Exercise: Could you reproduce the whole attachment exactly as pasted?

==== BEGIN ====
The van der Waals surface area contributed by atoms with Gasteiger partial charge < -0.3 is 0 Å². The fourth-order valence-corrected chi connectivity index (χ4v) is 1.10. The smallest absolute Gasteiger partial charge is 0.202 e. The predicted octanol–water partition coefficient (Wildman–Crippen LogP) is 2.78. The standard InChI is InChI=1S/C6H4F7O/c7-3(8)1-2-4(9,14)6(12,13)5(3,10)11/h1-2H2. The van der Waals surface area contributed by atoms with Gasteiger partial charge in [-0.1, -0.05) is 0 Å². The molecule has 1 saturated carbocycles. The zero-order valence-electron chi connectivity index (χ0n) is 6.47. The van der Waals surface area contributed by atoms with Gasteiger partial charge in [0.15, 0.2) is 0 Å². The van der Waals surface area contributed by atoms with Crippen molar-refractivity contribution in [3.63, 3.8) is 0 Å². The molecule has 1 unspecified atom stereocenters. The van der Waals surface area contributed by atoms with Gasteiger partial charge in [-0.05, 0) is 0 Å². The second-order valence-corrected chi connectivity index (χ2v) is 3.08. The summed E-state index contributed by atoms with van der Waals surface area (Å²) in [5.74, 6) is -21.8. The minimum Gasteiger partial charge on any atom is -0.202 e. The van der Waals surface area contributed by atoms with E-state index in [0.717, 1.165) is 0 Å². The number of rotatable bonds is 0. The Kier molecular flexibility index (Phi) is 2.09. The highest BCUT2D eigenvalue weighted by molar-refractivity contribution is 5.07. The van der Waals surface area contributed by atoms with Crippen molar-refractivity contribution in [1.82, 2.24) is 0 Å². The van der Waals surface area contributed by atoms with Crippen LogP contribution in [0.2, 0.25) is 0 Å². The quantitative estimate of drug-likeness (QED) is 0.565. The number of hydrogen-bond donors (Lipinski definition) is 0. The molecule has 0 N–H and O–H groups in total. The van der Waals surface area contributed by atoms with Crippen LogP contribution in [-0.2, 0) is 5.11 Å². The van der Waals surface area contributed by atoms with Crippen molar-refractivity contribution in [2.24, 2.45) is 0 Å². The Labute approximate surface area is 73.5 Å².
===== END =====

The van der Waals surface area contributed by atoms with Gasteiger partial charge < -0.3 is 0 Å². The fourth-order valence-corrected chi connectivity index (χ4v) is 1.10. The smallest absolute Gasteiger partial charge is 0.202 e. The predicted octanol–water partition coefficient (Wildman–Crippen LogP) is 2.78. The standard InChI is InChI=1S/C6H4F7O/c7-3(8)1-2-4(9,14)6(12,13)5(3,10)11/h1-2H2. The van der Waals surface area contributed by atoms with Gasteiger partial charge in [-0.1, -0.05) is 0 Å². The molecule has 1 saturated carbocycles. The zero-order valence-electron chi connectivity index (χ0n) is 6.47. The van der Waals surface area contributed by atoms with Gasteiger partial charge in [0.15, 0.2) is 0 Å². The van der Waals surface area contributed by atoms with Crippen molar-refractivity contribution in [3.63, 3.8) is 0 Å². The molecule has 1 unspecified atom stereocenters. The van der Waals surface area contributed by atoms with Gasteiger partial charge in [-0.05, 0) is 0 Å². The second-order valence-corrected chi connectivity index (χ2v) is 3.08. The summed E-state index contributed by atoms with van der Waals surface area (Å²) in [5.74, 6) is -21.8. The minimum Gasteiger partial charge on any atom is -0.202 e. The van der Waals surface area contributed by atoms with E-state index in [0.717, 1.165) is 0 Å². The number of rotatable bonds is 0. The Kier molecular flexibility index (Phi) is 2.09. The highest BCUT2D eigenvalue weighted by molar-refractivity contribution is 5.07. The van der Waals surface area contributed by atoms with Crippen molar-refractivity contribution in [1.82, 2.24) is 0 Å². The van der Waals surface area contributed by atoms with Crippen LogP contribution in [0.2, 0.25) is 0 Å². The quantitative estimate of drug-likeness (QED) is 0.565. The number of hydrogen-bond donors (Lipinski definition) is 0. The molecule has 0 N–H and O–H groups in total. The van der Waals surface area contributed by atoms with Crippen LogP contribution in [-0.2, 0) is 5.11 Å². The van der Waals surface area contributed by atoms with Crippen molar-refractivity contribution in [2.24, 2.45) is 0 Å². The Labute approximate surface area is 73.5 Å².